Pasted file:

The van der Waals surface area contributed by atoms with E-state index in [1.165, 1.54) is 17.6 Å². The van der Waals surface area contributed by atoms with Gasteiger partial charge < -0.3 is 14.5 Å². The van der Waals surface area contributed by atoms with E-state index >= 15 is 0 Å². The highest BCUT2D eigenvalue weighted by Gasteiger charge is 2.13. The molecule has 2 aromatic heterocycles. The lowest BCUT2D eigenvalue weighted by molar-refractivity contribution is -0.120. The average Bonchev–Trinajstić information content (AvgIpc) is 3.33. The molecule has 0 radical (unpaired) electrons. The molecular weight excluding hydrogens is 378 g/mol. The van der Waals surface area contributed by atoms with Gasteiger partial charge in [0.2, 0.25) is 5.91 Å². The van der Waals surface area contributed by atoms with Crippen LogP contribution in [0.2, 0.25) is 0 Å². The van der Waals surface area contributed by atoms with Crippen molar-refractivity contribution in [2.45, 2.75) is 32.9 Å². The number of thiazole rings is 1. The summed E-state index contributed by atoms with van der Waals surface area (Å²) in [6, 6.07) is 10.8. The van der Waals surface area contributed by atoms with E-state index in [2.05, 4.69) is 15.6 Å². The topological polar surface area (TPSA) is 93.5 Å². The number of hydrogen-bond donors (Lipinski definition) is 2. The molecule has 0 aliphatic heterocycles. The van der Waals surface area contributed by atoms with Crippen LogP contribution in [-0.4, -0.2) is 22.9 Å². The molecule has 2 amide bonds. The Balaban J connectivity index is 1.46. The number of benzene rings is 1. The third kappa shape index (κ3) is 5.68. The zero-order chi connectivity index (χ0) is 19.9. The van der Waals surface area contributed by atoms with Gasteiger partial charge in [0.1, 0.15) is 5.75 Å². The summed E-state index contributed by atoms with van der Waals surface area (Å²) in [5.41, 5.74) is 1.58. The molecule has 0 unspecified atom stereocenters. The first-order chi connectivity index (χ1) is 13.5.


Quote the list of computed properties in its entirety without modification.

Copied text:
The van der Waals surface area contributed by atoms with E-state index in [1.165, 1.54) is 17.6 Å². The van der Waals surface area contributed by atoms with Gasteiger partial charge < -0.3 is 14.5 Å². The van der Waals surface area contributed by atoms with E-state index >= 15 is 0 Å². The highest BCUT2D eigenvalue weighted by Gasteiger charge is 2.13. The molecule has 2 aromatic heterocycles. The lowest BCUT2D eigenvalue weighted by molar-refractivity contribution is -0.120. The average Bonchev–Trinajstić information content (AvgIpc) is 3.33. The molecule has 0 radical (unpaired) electrons. The molecular weight excluding hydrogens is 378 g/mol. The van der Waals surface area contributed by atoms with Gasteiger partial charge in [0.2, 0.25) is 5.91 Å². The van der Waals surface area contributed by atoms with Crippen LogP contribution in [0.2, 0.25) is 0 Å². The van der Waals surface area contributed by atoms with Crippen molar-refractivity contribution in [2.45, 2.75) is 32.9 Å². The number of thiazole rings is 1. The summed E-state index contributed by atoms with van der Waals surface area (Å²) in [6, 6.07) is 10.8. The van der Waals surface area contributed by atoms with E-state index in [2.05, 4.69) is 15.6 Å². The topological polar surface area (TPSA) is 93.5 Å². The number of hydrogen-bond donors (Lipinski definition) is 2. The molecule has 0 aliphatic heterocycles. The van der Waals surface area contributed by atoms with Crippen LogP contribution in [-0.4, -0.2) is 22.9 Å². The molecule has 2 amide bonds. The Balaban J connectivity index is 1.46. The number of benzene rings is 1. The third kappa shape index (κ3) is 5.68. The zero-order chi connectivity index (χ0) is 19.9. The van der Waals surface area contributed by atoms with Gasteiger partial charge in [0.1, 0.15) is 5.75 Å². The summed E-state index contributed by atoms with van der Waals surface area (Å²) in [5.41, 5.74) is 1.58. The molecule has 0 unspecified atom stereocenters. The first-order chi connectivity index (χ1) is 13.5.